A four-volume, plain-spoken treatise on criminal justice reform is available to the public and it’s already caught the eyes of some legislators looking to reform Florida’s criminal justice system.
“Reforming Criminal Justice” recently was published by the Academy for Justice, a group of 120 leading criminal justice scholars representing some of the best higher education institutions in the world, including University of California at Berkeley, University of Chicago, Columbia University, Georgetown University, Harvard University, New York University, University of Pennsylvania, Stanford University, Vanderbilt University, and the University of Virginia.
Of the 120 scholars, some contributed directly and others peer-reviewed the work. The team was assembled and led by Erik Luna, an Amelia D. Lewis professor of constitutional & criminal law at Arizona State University’s Sandra Day O’Connor College of Law.
The volume breakdown: criminalization, policing, pretrial and trial processes, and punishment, incarceration and release. Each of the 57 chapters explores policy issues and provides actionable recommendations.
The work was applauded Tuesday at the Capitol by Right on Crime and the Charles Koch Institute. The two groups typically advocate for right-leaning policies but their work on criminal justice has drawn unfamiliar allies — such as the ACLU and the NAACP — making it mostly a nonpartisan effort.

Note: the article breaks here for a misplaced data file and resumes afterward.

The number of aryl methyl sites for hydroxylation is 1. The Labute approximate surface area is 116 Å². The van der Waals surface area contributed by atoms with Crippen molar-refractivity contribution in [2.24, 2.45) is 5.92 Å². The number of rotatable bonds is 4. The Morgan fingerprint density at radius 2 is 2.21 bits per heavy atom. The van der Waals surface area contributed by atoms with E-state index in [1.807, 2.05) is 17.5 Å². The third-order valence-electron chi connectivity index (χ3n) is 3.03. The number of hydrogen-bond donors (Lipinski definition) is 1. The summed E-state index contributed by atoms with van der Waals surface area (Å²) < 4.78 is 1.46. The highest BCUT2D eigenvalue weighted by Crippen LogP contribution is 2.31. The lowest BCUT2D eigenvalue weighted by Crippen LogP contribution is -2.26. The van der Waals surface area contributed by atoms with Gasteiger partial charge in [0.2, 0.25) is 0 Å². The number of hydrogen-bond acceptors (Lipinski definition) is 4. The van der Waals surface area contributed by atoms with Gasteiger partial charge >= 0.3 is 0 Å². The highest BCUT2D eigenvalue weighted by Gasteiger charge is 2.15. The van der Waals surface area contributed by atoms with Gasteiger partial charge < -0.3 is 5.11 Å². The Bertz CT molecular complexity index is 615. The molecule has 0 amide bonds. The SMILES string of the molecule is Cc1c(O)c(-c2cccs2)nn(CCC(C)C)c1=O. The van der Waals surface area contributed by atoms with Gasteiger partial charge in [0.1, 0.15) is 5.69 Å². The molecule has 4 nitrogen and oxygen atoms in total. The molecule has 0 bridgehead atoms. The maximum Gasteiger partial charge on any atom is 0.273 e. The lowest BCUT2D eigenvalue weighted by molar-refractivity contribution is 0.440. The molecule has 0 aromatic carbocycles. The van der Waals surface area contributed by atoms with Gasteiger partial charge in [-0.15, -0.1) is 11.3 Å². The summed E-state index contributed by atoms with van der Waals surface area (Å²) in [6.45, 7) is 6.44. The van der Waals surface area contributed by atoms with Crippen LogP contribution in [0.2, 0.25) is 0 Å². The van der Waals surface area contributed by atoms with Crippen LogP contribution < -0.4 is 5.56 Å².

Vikrant Reddy, a senior research fellow at CKI, said Florida is the “most important state in the country on (criminal justice reform).” He said the state’s size and conservative leadership make it distinct from many other states, while an example for others with red leadership.
“When Florida moves on criminal justice reform, people across the country will take it very, very seriously.” Reddy said.
And it looks like Florida is ready to move. Available to the public online, the report also is being distributed to some members of the Legislature.
Criminal justice power players Sen. Jeff Brandes, a St. Petersburg Republican, and state Rep. Cord Byrd, a Jacksonville Beach Republican, attended the press conference. Byrd is vice chair of Justice Appropriations in his chamber. Brandes chairs the Senate Appropriations Subcommittee on Criminal and Civil Justice.
On the report, Brandes said, “This document will become very important as we continue to build a foundation of policies to move the state forward in criminal justice reform.”
Brandes this Session is championing pre-arrest diversion programs, which are designed to lower incarceration rates, along with other reform bills.